Tag Archives: fossil fuels

Trump advancing Keystone XL, Dakota Access pipelines by executive order

President Donald Trump is expected to use his executive powers to advance the Keystone XL and Dakota Access pipelines.

TransCanada, the foreign company behind the Keystone XL project, will attempt to use eminent domain to sue U.S. landowners and seize private property in order to pipe this fuel across the United States for export.

After Barack Obama rejected the pipeline in 2015, TransCanada sued the U.S. under the North American Free Trade Agreement for $15 billion. Despite his previous remarks concerning NAFTA, Trump did not address the company and its lawsuit before backing the KXL project.

Following months of national opposition to the Dakota Access Pipeline, the Department of the Army ordered an environmental review of the project in December 2016.

The pipeline was originally proposed to cross the Missouri River just above Bismarck, North Dakota, but after complaints, it was rerouted to cross the river along sacred Tribal grounds, less than a mile from the Standing Rock Sioux Reservation..

Trump had invested in Energy Transfer, the company behind the Dakota Access Pipeline. His spokespeople have claimed he has since divested, but no proof of this has been presented.

Reaction to the news of the executive orders from 350.org co-founder Bill McKibben: More people sent comments against Dakota Access and Keystone XL to the government than any project in history. The world’s climate scientists and its Nobel laureates explained over and over why it was unwise and immoral. In one of his first actions as president, Donald Trump ignores all that in his eagerness to serve the oil industry. It’s a dark day for reason, but we will continue the fight.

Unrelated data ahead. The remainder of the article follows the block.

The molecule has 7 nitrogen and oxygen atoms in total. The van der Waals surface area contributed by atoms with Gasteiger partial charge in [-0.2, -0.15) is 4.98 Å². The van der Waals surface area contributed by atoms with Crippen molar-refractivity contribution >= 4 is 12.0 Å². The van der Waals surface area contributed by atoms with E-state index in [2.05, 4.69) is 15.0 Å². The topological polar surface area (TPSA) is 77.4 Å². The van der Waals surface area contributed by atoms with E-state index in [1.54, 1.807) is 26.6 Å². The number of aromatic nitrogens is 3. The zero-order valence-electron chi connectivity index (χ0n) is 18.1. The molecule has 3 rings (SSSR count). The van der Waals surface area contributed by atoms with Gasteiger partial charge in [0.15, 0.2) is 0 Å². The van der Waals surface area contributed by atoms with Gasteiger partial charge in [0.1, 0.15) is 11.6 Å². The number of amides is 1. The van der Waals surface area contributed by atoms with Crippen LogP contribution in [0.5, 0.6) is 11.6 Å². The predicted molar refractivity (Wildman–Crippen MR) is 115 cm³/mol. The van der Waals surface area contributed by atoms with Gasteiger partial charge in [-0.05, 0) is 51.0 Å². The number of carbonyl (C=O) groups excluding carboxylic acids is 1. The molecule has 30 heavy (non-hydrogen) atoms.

“This is not a done deal. The last time around, TransCanada was so confident they literally mowed the strip where they planned to build the pipeline, before people power stopped them. People will mobilize again.”

And more reaction from the progressive community:

350.org executive director May Boeve said: “Trump clearly doesn’t know what he’s doing. Indigenous peoples, landowners, and climate activists did everything in our power to stop Keystone XL and Dakota Access, and we’ll do it again. These orders will only reignite the widespread grassroots opposition to these pipelines and other dirty energy projects. Trump is about to meet the fossil fuel resistance head on.”

Greenpeace Executive Director Annie Leonard said: “A powerful alliance of Indigenous communities, ranchers, farmers and climate activists stopped the Keystone and the Dakota Access pipelines the first time around, and the same alliances will come together to stop them again if Trump tries to raise them from the dead. Instead of pushing bogus claims about the potential of pipelines to create jobs, Trump should focus his efforts on the clean energy sector where America’s future lives. Trump’s energy plan is more of the same — full of giveaways to his fossil fuel cronies at a time when renewable energy is surging ahead.

“We all saw the incredible strength and courage of the water protectors at Standing Rock, and the people around the world who stood with them in solidarity. We’ll stand with them again if Trump tries to bring the Dakota Access Pipeline, or any other fossil fuel infrastructure project, back to life.”

Oil Change International campaigns director David Turnbull said: “Both the Keystone XL and Dakota Access Pipelines will never be completed, no matter what President Trump and his oil-soaked cabinet try to do. Trump’s first days in office saw massive opposition, marking the beginning of four years of resistance to his dangerous policies. We stopped Keystone XL and Dakota Access before and we’ll do it again. These are fights Trump and his bullies won’t win.”

CREDO Deputy Political Director Josh Nelson said: “President Trump is showing that he’s in the pocket of big corporations and foreign oil interests. Approving these dirty oil pipelines would poison American air and water, supercharge climate change and trample Native American rights. Fierce grassroots activism has stopped these pipelines over and over again.”

Sierra Club executive director Michael Brune said: “Donald Trump has been in office for four days and he’s already proving to be the dangerous threat to our climate we feared he would be. But, these pipelines are far from being in the clear. The millions of Americans and hundreds of Tribes that stood up to block them in the first place will not be silenced, and will continue fighting these dirty and dangerous projects.